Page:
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Dec 6, 201209:35 AM
Haute Plates

Our weekly blog on the New Orleans fine dining scene

The Heart of the Matter at Coquette

The lamb heart at Coquette.

I try not to repeat myself in this column. Because restaurants of note keep opening in New Orleans at a rapid pace, I certainly don't have to. That means, however, that I don't get to return to my favorite restaurants as often as I'd like. I know, it's a hard life I lead.

Recently my colleague and part-time scoundrel Ian McNulty wrote about a meal at Coquette wherein he'd sampled lamb heart. Coquette is one of about a half-dozen restaurants which, when I eat there, always prompts the question, “why haven't I eaten here more often?” McNulty's piece – and the generous offer of lunch from a friend – tipped me in that direction.

The menu has changed a bit since I was last at the restaurant. Chef Mike Stoltzfus is one of those cooks who makes the “committed to local ingredients” thing meaningful. He cooks with what's available by the season for the most part, and there's probably no better evidence of that than his local vegetable salad. I have a story about that dish. Stoltzfus was invited to participate in an event put on by an outfit called StarChefs back in April. It was a fairly swanky event, held at the New Orleans Museum of Art, and a host of local chefs were there presenting food. Most of the restaurants participating went with meat or seafood of some sort. Stoltzfus put out a plate of locally grown baby vegetables, simply presented. He won best of show that night, and while I tasted a lot of good food that night, most of it far more elaborate, I was in full agreement with the judgment.

That dish has been refined a bit for the restaurant's menu, and of course the contents change with the season, but the plate on offer at the moment is every bit as good as what he did that night in April. Baby vegetables combined with satsuma, a very subtle cashew purée, and a garnish of “olive praline,” which is a dust made of dehydrated olives that I know sounds odd but which on the palate is pure freaking bliss. It's an outstanding dish.

The lamb heart is not on the lunch menu, but I whined, and they said they could do it. The heart is a hard-working muscle, meaning that it's going to be tough as all hell unless prepared right. Stoltzfus solves this problem by slicing it very thinly before grilling it; it's still chewy, but not unpleasantly so. It's also an excellent example of how something as simple as the right cut can make all the difference. The slices of lamb come with pickled vegetables that set off the hearty flavor of the meat.

After the lamb and the vegetables, I was more or less full, but I'd also ordered the pork as an entrée, and it came with brussels sprouts, a sweet potato purée and apples. I did not eat dessert, which is a shame, because Coquette has some pretty kick-ass desserts.

Coquette has also started brunch service on Sunday from 10:30 a.m. to 2 p.m., and while most of the menu will be familiar if you've been for lunch or dinner, there are a few new items on offer. Scrambled yard eggs are served with bacon, homefries and grits; eggs benedict come with smoked pork ribs and hollandaise; and Coquette's version of shrimp and grits features shiitake mushrooms and bacon as well as cherry tomatoes.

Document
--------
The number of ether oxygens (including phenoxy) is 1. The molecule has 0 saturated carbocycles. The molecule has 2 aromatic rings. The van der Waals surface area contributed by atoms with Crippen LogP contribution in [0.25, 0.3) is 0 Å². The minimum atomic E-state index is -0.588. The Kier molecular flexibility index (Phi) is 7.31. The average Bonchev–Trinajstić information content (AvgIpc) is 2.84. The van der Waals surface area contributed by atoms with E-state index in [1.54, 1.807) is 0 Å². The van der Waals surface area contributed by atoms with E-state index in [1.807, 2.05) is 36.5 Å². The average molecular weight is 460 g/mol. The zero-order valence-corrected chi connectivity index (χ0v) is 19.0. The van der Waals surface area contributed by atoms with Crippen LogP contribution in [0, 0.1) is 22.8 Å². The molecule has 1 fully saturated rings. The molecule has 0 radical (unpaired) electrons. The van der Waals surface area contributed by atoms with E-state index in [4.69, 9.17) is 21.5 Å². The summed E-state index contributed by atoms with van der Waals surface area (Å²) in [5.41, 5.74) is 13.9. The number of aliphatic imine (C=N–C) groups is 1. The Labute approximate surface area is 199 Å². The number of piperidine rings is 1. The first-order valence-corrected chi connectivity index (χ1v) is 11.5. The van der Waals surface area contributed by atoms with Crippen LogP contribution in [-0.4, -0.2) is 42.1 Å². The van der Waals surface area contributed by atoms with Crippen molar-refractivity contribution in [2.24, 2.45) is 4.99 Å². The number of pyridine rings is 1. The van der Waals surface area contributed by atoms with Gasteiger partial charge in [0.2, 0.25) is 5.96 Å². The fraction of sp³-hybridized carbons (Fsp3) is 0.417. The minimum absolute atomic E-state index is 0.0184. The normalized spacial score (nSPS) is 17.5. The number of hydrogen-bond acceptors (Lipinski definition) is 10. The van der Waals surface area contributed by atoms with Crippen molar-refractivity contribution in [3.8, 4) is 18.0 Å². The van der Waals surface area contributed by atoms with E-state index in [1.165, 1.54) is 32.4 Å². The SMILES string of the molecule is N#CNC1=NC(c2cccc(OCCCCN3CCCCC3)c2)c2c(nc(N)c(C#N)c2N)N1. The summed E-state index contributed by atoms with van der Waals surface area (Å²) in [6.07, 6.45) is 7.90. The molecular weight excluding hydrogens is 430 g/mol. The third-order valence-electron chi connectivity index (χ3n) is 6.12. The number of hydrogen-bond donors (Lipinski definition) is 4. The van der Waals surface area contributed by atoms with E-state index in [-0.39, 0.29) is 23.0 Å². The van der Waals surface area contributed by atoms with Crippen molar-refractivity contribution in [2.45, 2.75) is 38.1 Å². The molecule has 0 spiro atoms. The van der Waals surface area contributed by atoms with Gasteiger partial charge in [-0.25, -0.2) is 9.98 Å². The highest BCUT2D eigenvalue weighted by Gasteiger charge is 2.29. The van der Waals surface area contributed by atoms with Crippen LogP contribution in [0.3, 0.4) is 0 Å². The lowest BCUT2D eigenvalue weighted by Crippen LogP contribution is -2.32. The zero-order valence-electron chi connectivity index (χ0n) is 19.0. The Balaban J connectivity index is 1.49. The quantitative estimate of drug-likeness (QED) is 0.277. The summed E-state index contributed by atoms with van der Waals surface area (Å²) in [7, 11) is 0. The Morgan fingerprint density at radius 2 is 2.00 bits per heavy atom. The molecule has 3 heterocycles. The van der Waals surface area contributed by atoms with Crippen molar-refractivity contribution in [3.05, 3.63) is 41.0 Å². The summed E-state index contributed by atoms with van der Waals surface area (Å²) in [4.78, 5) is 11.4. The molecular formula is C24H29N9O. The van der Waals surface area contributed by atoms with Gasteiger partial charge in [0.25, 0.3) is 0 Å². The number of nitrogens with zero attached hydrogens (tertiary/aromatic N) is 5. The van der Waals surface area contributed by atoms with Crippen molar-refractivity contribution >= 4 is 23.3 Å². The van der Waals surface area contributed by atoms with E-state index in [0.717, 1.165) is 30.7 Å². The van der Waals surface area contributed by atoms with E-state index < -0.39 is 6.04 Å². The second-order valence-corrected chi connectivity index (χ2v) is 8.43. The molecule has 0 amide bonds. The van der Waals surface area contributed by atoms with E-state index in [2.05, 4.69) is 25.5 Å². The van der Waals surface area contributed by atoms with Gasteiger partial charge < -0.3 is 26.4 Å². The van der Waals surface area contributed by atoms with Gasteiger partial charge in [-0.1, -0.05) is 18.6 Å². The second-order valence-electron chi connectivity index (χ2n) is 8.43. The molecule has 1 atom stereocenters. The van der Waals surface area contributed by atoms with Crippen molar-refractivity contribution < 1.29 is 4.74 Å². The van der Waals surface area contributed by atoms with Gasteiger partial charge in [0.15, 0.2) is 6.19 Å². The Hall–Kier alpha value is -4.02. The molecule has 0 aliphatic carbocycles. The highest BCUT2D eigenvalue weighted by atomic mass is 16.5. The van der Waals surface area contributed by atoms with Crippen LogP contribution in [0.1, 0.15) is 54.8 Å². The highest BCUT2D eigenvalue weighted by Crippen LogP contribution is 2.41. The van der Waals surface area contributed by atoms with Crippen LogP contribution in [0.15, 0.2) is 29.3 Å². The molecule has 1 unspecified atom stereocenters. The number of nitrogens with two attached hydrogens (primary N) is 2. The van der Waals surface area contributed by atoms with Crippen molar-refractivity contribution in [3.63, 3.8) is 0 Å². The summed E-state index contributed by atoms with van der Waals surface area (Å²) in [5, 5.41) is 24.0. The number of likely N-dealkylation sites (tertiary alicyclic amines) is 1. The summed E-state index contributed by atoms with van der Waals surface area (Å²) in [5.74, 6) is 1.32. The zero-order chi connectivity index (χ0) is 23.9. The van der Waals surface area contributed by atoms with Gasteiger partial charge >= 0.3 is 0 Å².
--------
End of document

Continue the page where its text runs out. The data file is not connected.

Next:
Coquette is located at 2800 Magazine St., and you can contact the restaurant by calling 265-0421. Lunch service is Tuesday through Saturday from 11:30 a.m. to 3 p.m., and dinner is served nightly from 5:30 p.m. to 10:00 p.m.

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Haute Plates

Our weekly blog on the New Orleans fine dining scene


Robert D. Peyton was born at Ochsner Hospital and, apart from four years in Tennessee for college and three years in Baton Rouge for law school, has lived in New Orleans his entire life. He is a strong believer in the importance of food to our local culture and in the importance of our local food culture, generally. He has practiced law since 1994, and began writing about food on his website, www.appetites.us, in 1999. He mainly wrote about partying that year, obviously.

In 2006, New Orleans Magazine named Appetites the best food blog in New Orleans. The choice was made relatively easy due to the fact that Appetites was, at the time, the only food blog in New Orleans.

He began writing the Restaurant Insider column for New Orleans Magazine in 2007 and has been published in St. Charles Avenue, Louisiana Life and New Orleans Homes and Lifestyles magazines. He is the only person he knows personally who has been interviewed in GQ magazine, albeit for calling Alan Richman a nasty name. He is not proud of that, incidentally. (Yes, he is.)

Robert’s maternal grandmother is responsible for his love of good food, and he has never since had fried chicken or homemade biscuits as good as hers. He developed his curiosity about restaurant cooking in part from the venerable PBS cooking show "Great Chefs" and has an extensive collection of cookbooks, many of which do not require coloring, and some of which have not been defaced.

Robert lives in Mid-City with his wife Eve and their three children, and is fond of receiving comments and emails. Please humor him.




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